Was there stuff that was documented that wasn’t in the film? There is a man who has bipolar disorder; he is interviewed and he kept a journal during his stay. Were a lot of people keeping journals? Did you ever know what he was writing?
There was stuff that is pretty out of control that’s not in the movie, that will be on the DVD. I was in the bunker every day all 30 days, so there is quite a bit that was left out. I don’t think many people were keeping journals. It makes me think I should contact him and ask for his journal. I thought it was amazing that he chose to go to the bunker to recover from depression. The bunker was a distributing place to be, period.

When it came time to start cutting material was Josh very open to giving you footage?
At first, it was work for hire because Josh asked me to do it. I cut some of the bunker and then I flew to Sundance in 2001 to raise money for Dig!, and when I got back he had stolen all the masters. Josh had taken them all out of my loft. And I said, why did you do that? He said, “Because I didn’t like the way that I looked.” But little did I know, he was losing all of his money in the Internet and at the same time he was doing weliveinpublic.com [another Web site Josh started after the bunker that featured his girlfriend and him being filmed 24/7 in his apartment; viewers could talk to them online and observe them and have them do things in front of one of the numerous cameras rigged in Harris’s apartment], which was his downfall. He was shutting everything down, and I should have seen it coming. I went to Africa to shoot a movie about a dam, and then went back to L.A. to finish Dig! When Dig! won Sundance in 2004, I was on the front page of the New York Times and I got an email from Josh saying, “Any interest in finishing the film?” And I wrote, no. And then a few months later, he contacted me again and asked me, if he gave me creative control and 50% partnership in the film and all the masters, would I do it? I did recover all the masters, and going through them, I still didn’t know how it would relate to society. Bush won the election in 2004, and then I started working on another film called Join Us, which is about mind control, about what people will give up to belong and the cult epidemic in America. But when I started seeing Facebook status updates in late 2006, early 2007, I realized I was getting this same feeling in my stomach similar to when I was shooting in the bunkers, and the same clamoring for attention in cameras, was now moving and happening online. And it was a physical metaphor for our lives today. I just knew I had to finish this film in time for Sundance 2009. I wanted it to come out this year.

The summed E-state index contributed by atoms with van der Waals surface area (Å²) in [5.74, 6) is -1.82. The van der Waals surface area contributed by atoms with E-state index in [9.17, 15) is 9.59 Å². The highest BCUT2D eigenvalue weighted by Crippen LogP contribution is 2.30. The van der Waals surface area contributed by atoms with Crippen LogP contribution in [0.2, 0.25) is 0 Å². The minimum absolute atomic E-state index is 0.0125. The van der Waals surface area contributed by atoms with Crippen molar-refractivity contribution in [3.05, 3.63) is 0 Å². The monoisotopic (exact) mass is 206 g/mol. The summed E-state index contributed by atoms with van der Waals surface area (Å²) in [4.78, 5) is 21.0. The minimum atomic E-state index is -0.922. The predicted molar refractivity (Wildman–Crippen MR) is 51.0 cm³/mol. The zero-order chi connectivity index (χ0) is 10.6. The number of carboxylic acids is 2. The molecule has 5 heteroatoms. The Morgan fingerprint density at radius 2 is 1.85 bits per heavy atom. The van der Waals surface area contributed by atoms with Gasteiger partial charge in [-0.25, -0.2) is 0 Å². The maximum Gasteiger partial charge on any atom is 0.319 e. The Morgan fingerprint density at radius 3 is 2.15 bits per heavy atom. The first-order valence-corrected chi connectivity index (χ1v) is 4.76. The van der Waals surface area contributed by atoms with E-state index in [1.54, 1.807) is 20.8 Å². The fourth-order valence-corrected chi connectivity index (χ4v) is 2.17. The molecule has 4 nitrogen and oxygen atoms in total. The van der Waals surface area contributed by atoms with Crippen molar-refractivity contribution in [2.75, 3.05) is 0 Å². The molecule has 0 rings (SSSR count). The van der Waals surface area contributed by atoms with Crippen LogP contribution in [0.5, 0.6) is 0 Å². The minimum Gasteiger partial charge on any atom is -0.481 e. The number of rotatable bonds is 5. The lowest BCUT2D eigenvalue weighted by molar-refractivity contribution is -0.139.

What are the distribution plans for the film?
We Live in Public currently doesn’t have distribution, but we’ve in been talks for months. We have some plans for the film and its release. We’re structuring our own plan for the film. We want to the film to qualify for the Oscars, to play theatrical events, to go on the Internet before TV, things that are intrinsic to the DNA of the film, that go against a traditional distribution model but are the future. We feel like it is the mission of this film to show the future even in its distribution. We Live in Public will be the first film to premiere online after its theatrical run, but it’s still worth seeing in the theater.

The credits are now rolling in the theater. The sold-out crowd is applauding, and Timoner is running up on stage to find Seattle International Film Festival programmer Beth Barrett, who’ll conduct the Q & A session. The lights come on, the audio of the film is turned down, and Barrett brings Timoner to the stage. Before the Q&A begins, Timoner says that there is a special guest in attendance and asks Harris to come up on stage. The audience applauds as Harris makes his way to the stage and gives Ondi a warm embrace.

One woman asks Harris what he thought of the film. “I haven’t seen it,” he says.

“We’re going to watch it together on camera,” says Timoner, “and then we’ll record the DVD commentary right after that.” The audience erupts in laughter and Harris looks uncomfortable at the prospect of reliving his entire life on camera, yet again.

Jim Brunzell III (djguamwins@yahoo.com) writes on film for the Daily Planet and hosts KFAI’s Movie Talk.